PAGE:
The SABR Black Sox Scandal Committee will host a panel discussion to commemorate the 50th anniversary of “Eight Men Out,” which was written by Eliot Asinof and first published in 1963, at the SABR 43 Convention in August. We’ve learned a great deal about the Black Sox Scandal in the last half-century, and we’ll go over some of that new information and how it affects our understanding of the story popularized by Asinof’s landmark book, which introduced so many of us to the fixed 1919 World Series.
The panelists will include:
- Dr. David Fletcher, founder and president of the Chicago Baseball Museum
- Bill Lamb, a retired New Jersey prosecutor and author of “Black Sox in the Courtroom: The Grand Jury, Criminal Trial and Civil Litigation”
- Moderator: Jacob Pomrenke, chair of the SABR Black Sox Scandal Committee
- And our special guest of honor: Patricia Anderson, niece and surrogate daughter of Buck Weaver. She and her sister, the late Bette Scanlon, were raised by Buck and Helen Weaver in Chicago for 16 years after their father died in 1931.
The panel will be August 2 in Philadelphia, PA. Any baseball fan is welcome to attend by registering for SABR 43 at SABR.org/convention.
While contemplating the qualities that make a great leader and specific leaders in general, several people began to come to mind. Many of the great leaders of all time were not necessarily “positive leaders.” Some were famous; others were infamous. Leaders come in all shapes in sizes: Some are loud and aggressive; others say very little and let their actions be their example. Although level of fame does not necessarily dictate the effectiveness of a leader, it does help in making them more universal—thus having the greatest impact on the masses. The lesser known leaders have to make their impact on a much smaller, but no less important scale. Some leaders we know through history’s recollections; others we may have known personally. George “Buck” Weaver is not a household word and may never get the credit he truly deserves, yet nonetheless exhibited some of the most important qualities of leadership.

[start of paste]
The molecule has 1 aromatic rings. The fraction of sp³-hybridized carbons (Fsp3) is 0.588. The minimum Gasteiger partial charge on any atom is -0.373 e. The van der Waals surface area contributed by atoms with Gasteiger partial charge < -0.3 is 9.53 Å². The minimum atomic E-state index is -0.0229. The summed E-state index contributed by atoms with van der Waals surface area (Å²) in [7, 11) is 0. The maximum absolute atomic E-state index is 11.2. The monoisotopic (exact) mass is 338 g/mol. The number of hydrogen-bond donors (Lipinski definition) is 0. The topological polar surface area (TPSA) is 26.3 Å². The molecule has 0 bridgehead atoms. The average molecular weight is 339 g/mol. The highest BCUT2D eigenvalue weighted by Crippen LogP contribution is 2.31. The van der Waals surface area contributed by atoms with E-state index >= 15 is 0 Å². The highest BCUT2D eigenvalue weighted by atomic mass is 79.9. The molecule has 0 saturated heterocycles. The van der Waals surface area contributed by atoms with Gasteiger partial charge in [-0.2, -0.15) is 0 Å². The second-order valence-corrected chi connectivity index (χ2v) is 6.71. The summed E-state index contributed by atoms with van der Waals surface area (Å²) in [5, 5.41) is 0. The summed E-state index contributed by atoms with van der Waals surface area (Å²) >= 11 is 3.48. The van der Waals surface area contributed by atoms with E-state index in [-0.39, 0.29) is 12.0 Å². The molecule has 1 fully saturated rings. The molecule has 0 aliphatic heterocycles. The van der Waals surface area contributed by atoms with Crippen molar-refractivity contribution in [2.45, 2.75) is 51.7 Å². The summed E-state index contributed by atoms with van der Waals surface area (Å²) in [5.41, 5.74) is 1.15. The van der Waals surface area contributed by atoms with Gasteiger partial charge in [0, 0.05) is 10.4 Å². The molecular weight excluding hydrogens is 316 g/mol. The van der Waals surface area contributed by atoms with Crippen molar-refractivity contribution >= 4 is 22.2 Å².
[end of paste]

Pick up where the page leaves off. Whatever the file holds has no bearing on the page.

Two Chicago attorneys have joined the ranks of those trying to clear “Shoeless” Joe Jackson’s name.
Paul Duffy, who represents the fledgling Chicago Baseball Museum organization, and Daniel Voelker, who has sat on the group’s board of directors, take exception with assertions made about Jackson in the 1963 book by the late Eliot Asinof, “Eight Men Out.” The book, later made into a popular film of the same name, is about the eight White Sox players suspected of fixing the 1919 World Series.
Chicago BaseBall Museum Board Members & Attorneys Daniel J. Voelker and Paul A. Duffy question the accuracy of Eliot Asinof’s book, Eight Men Out (8MO), released in 1963, writing that the late Asinof’s notes indicate “his story was largely fiction.” The Asinof account has been accepted by many as true, but examination of Asinof’s notes shows the truth lies elsewhere.
The notorious Black Sox scandal of 1919 occurred when a group of White Sox players threw the World Series against the Cincinnati Reds in exchange for a promised payoff by gamblers set to bet on the fix. Eight players were consequently banned from baseball for life. George “Buck” Weaver never should have been one of them.
Category Clear Buck Weaver Campaign News, Clear Buck Weaver News Tags
“For years, George (Buck) Weaver tried to get reinstated to baseball following a scandal in which Chicago White Sox players agreed to throw the 1919 World Series against the Cincinnati Reds.
“Now, nearly 50 years after his death, Weaver’s niece is leading the effort to clear his name. ‘It’s time to be fair andgive the man his due,’ Patricia Anderson said about the man she considered her surrogate father. ‘I feel he got such a raw deal.’ Weaver, who grew up in Pennsylvania, made his major league debut with the White Sox in 1912. He became one of the most popular players on the South Side, known for his smile and the dirty uniform that accompanied his energetic play…
“Anderson, her sister and cousin started pushing for Weaver’s reinstatement in the 1970s. The campaign got a renewed boost last year when a devoted baseball fan, David Fletcher, bankrolled an Internet site – www.clearbuck.com – and the hiring of a public relations firm.
“Supporters of the ‘Clear Buck’ campaign – who include Eliot Asinof, author of Eight Men Out, a book about the scandal – say he was guilty only of hearing about the scheme and not speaking out.”